If you are having problems with your manual transmission, don’t try to fix it yourself, take it to a mechanic.
Manual Transmission Problems and Where to Get Them Fixed
A manual transmission is found in cars with a stick shift. The stick shift is characterized by the H-shaped recess below the stick. Instead of automatically transitioning from one gear to another, the car manually transitions when you move the stick around the H, pushing in the clutch to the left of the gas pedal as you do. This takes practice and is more difficult than driving an automatic. Most people who choose a manual transmission do so because of the better miles to gallon gas ratio, or the desire to have more control over the vehicle. However, while a manual transmission is inherently simpler than an automatic, don’t try to fix it yourself. Go to a transmission repair shop in Mesa if you are having any sort of manual transmission problems.
The good news about manual transmissions is that repairing them is inexpensive, compared to repairing an automatic transmission. If you’re not a car expert, you shouldn’t fix it yourself. Nonetheless, you should know some common problems and repairs for manual transmissions so you can assess whether or not your mechanic is giving you a fair price.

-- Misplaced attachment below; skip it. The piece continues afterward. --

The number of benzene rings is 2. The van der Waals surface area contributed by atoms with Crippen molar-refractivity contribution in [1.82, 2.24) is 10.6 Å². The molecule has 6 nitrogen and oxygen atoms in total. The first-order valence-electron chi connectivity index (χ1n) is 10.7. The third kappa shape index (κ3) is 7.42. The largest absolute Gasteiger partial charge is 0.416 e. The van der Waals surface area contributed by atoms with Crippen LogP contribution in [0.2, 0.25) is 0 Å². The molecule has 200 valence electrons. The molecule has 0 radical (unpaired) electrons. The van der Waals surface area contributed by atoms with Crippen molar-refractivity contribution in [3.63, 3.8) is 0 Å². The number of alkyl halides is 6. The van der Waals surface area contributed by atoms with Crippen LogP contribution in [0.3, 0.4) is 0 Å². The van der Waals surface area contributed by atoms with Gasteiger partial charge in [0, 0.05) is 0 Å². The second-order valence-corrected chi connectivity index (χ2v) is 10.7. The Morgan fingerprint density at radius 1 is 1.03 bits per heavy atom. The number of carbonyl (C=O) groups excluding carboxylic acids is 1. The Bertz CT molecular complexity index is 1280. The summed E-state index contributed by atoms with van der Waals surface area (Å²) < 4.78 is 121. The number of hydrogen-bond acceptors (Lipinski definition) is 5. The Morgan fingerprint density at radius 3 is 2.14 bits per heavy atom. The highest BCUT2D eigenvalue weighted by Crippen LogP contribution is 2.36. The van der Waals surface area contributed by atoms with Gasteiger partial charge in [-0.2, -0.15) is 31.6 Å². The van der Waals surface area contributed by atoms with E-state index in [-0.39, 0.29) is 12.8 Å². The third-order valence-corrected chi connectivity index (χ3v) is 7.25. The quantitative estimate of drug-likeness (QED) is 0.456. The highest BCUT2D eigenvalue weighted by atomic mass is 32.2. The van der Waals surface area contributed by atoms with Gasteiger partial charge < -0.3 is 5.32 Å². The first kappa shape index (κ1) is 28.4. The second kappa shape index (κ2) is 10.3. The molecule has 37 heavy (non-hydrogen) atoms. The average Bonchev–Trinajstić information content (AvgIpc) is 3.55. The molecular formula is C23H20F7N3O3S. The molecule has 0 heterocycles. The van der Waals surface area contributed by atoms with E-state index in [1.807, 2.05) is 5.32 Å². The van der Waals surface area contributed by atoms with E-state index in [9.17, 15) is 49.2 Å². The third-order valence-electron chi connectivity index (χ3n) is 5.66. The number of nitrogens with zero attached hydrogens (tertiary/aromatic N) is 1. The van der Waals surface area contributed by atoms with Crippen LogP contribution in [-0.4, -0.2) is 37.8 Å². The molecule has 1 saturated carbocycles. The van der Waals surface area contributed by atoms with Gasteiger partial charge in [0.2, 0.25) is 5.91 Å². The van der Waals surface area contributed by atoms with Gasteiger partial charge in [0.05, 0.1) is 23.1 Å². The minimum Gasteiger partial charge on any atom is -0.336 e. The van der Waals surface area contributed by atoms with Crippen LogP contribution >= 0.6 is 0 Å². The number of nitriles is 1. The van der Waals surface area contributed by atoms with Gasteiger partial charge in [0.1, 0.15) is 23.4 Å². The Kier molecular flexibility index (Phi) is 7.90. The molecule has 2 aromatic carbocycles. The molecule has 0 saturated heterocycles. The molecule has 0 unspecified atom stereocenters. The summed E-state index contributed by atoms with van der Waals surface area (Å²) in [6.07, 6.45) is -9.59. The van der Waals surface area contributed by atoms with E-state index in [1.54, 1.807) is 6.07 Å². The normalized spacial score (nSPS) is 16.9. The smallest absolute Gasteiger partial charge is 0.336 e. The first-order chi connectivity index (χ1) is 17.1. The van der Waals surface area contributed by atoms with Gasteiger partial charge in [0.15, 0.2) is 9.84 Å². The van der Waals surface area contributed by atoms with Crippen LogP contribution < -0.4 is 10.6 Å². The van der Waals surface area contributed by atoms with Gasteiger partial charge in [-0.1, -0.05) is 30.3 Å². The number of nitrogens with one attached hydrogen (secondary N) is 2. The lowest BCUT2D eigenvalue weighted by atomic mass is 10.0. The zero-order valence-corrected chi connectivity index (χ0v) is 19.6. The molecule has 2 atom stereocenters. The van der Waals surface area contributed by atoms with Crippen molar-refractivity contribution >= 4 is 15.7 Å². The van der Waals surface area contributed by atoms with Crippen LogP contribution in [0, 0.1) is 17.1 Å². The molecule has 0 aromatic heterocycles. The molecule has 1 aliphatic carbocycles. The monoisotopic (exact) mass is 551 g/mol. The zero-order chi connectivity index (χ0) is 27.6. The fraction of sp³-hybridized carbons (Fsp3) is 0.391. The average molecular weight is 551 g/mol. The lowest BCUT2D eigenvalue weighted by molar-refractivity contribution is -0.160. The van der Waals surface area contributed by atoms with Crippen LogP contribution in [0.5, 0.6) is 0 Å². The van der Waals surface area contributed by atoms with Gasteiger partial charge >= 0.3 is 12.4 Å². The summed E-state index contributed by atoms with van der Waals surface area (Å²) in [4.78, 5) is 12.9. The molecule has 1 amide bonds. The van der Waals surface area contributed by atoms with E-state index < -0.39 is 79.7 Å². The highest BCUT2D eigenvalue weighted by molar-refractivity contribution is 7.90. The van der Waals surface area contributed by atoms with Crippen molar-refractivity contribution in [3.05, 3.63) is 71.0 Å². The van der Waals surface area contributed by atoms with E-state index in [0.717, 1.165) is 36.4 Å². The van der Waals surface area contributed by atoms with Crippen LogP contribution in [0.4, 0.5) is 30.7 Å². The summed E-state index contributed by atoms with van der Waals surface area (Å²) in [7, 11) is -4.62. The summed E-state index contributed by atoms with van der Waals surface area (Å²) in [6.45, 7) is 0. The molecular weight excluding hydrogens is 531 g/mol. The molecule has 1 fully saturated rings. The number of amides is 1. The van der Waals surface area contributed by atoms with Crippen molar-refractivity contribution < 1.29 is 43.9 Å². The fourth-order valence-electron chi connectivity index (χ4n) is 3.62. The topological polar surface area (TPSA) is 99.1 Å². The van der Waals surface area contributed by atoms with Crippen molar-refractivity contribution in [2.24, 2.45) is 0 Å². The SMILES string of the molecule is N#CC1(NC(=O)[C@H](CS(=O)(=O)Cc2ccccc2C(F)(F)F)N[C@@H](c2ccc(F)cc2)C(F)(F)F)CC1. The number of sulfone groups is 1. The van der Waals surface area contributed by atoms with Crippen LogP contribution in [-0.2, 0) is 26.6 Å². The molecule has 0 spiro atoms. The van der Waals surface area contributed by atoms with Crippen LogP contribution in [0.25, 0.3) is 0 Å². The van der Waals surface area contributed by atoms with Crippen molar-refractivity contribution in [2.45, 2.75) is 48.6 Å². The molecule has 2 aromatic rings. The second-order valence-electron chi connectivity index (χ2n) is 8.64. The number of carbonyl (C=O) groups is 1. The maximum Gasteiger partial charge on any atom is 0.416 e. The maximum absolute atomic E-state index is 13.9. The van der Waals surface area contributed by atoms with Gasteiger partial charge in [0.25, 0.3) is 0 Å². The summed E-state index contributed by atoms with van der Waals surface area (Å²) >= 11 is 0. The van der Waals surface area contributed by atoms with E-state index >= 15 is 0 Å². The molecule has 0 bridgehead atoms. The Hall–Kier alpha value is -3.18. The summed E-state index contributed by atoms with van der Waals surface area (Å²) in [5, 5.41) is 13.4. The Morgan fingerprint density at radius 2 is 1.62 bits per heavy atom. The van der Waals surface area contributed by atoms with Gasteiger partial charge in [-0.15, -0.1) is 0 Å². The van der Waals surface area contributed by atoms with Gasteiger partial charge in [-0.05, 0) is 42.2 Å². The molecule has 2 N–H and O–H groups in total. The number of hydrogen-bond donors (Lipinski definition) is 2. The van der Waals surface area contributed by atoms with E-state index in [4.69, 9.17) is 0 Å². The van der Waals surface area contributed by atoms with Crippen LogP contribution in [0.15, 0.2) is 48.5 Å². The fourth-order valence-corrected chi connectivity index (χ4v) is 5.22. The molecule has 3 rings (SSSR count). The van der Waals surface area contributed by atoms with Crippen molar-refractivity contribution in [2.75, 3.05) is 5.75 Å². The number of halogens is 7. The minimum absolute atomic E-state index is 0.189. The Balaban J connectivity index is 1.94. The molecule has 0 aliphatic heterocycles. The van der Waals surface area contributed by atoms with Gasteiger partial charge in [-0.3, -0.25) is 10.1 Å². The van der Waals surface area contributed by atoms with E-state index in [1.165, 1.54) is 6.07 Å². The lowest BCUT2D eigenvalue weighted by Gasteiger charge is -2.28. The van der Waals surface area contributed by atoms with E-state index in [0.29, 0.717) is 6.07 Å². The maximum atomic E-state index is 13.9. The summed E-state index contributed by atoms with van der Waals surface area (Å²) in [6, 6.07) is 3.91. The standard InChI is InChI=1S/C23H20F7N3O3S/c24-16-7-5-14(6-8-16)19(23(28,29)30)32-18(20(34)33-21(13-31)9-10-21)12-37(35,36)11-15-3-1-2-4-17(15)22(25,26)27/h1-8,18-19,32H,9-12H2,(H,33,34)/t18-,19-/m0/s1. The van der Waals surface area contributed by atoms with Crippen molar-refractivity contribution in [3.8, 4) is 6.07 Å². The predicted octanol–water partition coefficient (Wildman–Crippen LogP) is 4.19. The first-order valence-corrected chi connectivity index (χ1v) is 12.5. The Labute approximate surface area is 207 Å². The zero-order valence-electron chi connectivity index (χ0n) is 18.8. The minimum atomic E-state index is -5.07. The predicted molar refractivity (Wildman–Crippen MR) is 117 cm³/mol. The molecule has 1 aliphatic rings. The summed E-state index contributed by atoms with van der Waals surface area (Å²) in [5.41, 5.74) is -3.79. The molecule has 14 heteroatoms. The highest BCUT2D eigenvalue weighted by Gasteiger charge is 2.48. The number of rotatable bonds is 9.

An important issue to remember that is the same whether your transmission is manual or automatic is that the transmission fluid must be replaced periodically. A burning smell always means trouble. The transmission fluid should be just under, but not past, the full line. It should be pink, and never brown.
If your car is making a rattling noise when you travel at low speeds, it might mean that your car’s construction allows for more transaxle movements at some gears than others. If that’s the case, you may need to switch to synthetic gear oil. This may be part of your car, rather than a repair issue.
If the clutch needs to be replaced frequently, it might be a sign that your driving habits need to change. Normally, your clutch should be good for at the very least 40,000 miles and usually more. If it doesn’t last that long, you may be switching gears too quickly or using the clutch to slow the car going downhill when you should be using the brakes. Short clutch life can also be caused by pulling heavy loads. Even if you’re careful, it’s normal to need to replace the clutch after about 60,000 miles and if you have excellent driving habits you can eke a few more miles out of it than this. When in doubt, read your car’s owner’s manual, or contact a transmission repair shop in Mesa.
So remember, if you need manual transmission repair, go to a professional: a transmission repair shop in Mesa.
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